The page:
BOSTON -- While general manager Peter Chiarelli gave winger Michael Ryder a public vote of confidence Sunday, Bruins owner Jeremy Jacobs, speaking at Wednesday's media day, didn't rule out the possibility of Ryder being shipped to the minors.
"Hopefully we're not doing that,” Jacobs said of sending Ryder to Providence. “It's up to Pete. We sure don't want to see that happen. It's not unheard of in this organization, but we want to be a little more fiscally responsible than that. But if that's where you wind up, that's where you wind up. It's Peter's call, really.”
Ryder is coming off a disappointing season in which he had 18 goals and 33 points after registering 27 goals and 53 points in 2008-09 and costs the Bruins $4 million on the salary cap. With the Bruins hurting for cap space, there's been much speculation that Ryder would be traded or demoted to alleviate the crunch.
With the preseason showing the Bruins have numerous young prospects knocking on the door, and others such as Tyler Seguin and Jordan Caron already busting through it, Jacobs realizes Chiarelli will need to cut salary to accommodate the youth movement. Demoting an underachieving player like Ryder, should he not have a good start to the season, could be the answer.
“He's got to win, that's what it's about,” Jacobs said. “But these people are already in your inventory. You're paying them one way or another. I think he's flushed with some very talented young players. I know that's the way I see it. I know that's the way he sees it, and he's got to give them exposure some way or another. How he brings them up is going to be difficult perhaps. “
When asked about possibly being the odd man out, Ryder said the best way he can prevent that is to do his job on the ice.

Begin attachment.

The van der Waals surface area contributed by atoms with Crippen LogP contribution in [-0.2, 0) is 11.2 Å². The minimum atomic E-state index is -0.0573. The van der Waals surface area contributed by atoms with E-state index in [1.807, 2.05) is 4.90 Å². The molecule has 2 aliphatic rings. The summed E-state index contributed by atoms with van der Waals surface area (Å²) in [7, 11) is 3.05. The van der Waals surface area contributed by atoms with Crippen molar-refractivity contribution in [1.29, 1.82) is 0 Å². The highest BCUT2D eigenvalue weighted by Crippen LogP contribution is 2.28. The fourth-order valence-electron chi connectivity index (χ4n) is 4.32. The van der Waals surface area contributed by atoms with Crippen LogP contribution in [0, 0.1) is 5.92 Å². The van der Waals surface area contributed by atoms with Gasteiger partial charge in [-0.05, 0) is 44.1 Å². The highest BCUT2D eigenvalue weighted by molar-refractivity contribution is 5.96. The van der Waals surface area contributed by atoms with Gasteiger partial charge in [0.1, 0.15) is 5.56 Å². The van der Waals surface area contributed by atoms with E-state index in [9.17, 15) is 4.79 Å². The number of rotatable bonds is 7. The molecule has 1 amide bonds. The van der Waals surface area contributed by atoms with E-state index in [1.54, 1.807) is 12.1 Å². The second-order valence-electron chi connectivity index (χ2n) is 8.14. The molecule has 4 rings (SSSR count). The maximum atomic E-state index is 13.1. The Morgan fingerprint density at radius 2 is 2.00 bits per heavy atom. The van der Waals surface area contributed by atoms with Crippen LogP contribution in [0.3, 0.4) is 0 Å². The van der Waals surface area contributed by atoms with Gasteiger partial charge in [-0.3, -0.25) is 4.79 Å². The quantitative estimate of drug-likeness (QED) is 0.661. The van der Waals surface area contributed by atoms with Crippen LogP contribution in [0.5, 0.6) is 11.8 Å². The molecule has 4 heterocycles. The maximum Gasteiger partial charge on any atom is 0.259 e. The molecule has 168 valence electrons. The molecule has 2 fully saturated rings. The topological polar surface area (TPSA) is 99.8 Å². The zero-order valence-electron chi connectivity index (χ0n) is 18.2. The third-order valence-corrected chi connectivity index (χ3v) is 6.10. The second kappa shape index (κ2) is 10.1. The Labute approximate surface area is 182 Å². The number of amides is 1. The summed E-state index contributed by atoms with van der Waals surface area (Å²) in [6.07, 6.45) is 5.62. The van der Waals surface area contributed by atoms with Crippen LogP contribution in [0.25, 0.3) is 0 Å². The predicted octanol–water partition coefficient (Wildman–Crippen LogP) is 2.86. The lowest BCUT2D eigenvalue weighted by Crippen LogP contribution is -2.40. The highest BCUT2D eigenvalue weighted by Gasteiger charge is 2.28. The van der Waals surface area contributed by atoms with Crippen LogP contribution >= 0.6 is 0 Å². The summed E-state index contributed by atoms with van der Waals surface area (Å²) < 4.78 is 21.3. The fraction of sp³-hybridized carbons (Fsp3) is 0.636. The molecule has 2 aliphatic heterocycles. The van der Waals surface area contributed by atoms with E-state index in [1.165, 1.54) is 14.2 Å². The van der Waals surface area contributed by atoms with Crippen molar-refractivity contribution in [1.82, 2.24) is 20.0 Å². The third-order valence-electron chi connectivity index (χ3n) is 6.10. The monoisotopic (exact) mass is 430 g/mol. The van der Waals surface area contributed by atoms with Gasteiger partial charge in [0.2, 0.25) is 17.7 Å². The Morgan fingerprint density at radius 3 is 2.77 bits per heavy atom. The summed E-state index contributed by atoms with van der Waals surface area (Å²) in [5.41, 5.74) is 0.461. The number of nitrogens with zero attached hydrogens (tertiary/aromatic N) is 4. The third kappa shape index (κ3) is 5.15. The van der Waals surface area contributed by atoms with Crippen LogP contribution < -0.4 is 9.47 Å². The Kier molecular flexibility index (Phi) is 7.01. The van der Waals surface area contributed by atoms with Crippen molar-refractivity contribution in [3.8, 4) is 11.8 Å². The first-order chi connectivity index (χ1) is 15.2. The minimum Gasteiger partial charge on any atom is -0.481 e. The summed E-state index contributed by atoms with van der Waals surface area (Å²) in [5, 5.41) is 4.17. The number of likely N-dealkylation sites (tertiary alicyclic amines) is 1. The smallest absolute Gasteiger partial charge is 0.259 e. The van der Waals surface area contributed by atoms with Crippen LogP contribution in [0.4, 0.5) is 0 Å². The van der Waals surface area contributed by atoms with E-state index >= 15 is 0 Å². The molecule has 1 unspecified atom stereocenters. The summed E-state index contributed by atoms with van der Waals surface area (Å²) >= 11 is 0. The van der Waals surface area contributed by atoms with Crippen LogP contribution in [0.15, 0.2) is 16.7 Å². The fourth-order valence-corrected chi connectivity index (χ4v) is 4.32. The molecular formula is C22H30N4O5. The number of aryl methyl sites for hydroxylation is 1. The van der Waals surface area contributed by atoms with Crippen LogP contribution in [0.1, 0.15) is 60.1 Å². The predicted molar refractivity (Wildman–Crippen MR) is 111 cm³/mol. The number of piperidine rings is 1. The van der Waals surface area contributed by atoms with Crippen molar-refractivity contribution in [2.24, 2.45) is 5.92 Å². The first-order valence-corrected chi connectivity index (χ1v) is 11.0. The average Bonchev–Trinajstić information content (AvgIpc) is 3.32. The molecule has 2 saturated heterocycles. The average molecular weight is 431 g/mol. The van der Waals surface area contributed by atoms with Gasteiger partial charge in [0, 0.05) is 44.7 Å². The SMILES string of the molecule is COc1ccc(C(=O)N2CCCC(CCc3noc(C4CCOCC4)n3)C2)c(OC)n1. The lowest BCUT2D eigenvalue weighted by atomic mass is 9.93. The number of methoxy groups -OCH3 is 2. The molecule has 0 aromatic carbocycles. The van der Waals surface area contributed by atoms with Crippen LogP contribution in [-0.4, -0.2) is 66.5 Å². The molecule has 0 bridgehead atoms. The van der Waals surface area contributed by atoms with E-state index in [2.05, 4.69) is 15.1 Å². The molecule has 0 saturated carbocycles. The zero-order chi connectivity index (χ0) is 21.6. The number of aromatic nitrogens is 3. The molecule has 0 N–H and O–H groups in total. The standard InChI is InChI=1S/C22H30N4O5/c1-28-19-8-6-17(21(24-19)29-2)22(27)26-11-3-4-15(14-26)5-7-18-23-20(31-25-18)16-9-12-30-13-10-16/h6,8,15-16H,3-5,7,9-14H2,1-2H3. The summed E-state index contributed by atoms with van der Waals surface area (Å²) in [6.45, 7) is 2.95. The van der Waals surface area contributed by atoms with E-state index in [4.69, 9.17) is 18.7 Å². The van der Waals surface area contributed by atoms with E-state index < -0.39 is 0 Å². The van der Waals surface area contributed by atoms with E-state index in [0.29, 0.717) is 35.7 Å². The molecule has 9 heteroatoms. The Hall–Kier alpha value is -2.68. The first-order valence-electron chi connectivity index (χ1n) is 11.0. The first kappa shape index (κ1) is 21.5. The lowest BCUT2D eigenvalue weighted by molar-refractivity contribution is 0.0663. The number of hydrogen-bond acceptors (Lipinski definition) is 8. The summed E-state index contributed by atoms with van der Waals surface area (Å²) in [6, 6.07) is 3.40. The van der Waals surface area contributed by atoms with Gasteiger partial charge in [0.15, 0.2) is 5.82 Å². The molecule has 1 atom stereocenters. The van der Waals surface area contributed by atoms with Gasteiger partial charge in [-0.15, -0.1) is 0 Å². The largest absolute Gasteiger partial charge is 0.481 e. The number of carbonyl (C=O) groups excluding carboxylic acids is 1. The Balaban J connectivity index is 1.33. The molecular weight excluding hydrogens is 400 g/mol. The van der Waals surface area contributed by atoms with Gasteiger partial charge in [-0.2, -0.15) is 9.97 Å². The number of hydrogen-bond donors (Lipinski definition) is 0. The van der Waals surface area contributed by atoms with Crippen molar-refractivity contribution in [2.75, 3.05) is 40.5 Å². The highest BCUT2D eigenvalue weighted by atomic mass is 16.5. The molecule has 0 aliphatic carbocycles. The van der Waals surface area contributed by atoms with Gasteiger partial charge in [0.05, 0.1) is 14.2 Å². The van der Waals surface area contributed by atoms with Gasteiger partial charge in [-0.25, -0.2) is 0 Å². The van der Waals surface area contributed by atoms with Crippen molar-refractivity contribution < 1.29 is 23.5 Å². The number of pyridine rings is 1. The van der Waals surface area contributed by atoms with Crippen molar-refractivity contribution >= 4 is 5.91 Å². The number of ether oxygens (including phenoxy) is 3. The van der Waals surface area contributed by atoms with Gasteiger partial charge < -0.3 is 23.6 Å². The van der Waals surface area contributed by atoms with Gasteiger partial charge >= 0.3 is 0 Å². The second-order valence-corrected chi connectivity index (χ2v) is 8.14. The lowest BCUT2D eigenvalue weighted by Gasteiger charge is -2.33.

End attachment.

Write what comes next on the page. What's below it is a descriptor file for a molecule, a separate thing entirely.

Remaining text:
“I can’t control that,” Ryder said. “It’s management and people above us that decide that. I just need to go out and play hockey and try to do what I can do to help the team. I know I can still play this game and I want to be part of this team, so I’ll just have to go out and play and hope everything falls into place.”
Ryder said one of his big problems last season was thinking too much.
“I had my chances. They were still there but they just weren’t going in,” he said. “Looking back, I think I just need to start shooting more and not think about it. I’m a shooter and I need to just be myself. If they go in, things will start to fall in place, but you have to shoot for them to go in.”
Ryder also believes some added muscle will help his game as well and bring more confidence.
“When I was in Montreal I was like 200 pounds and I felt like that was a good weight for me so I just tried to work out harder and put on muscle to get stronger,” he said. “I didn’t get up to 200, I’m around 195, but I feel a lot stronger and when I’m on the ice I feel more confident that way. It will help me be more physical and win more battles.”
During the Bruins first preseason game against the Canadiens at Montreal, Ryder heard his friend and former teammate Carey Price get booed off the ice after allowing four goals on the first 11 Bruins shots. Ryder realizes a bad start may result in him receiving the same treatment from the Boston faithful, but says he wouldn’t hold such a reaction against the Garden fans.
“I don’t like to or really can’t think about that,” he said. “If they do, they do and the only way they will stop is if I score and we win, so that’s what we have to do. At least they care enough to boo and that’s why I like playing here.”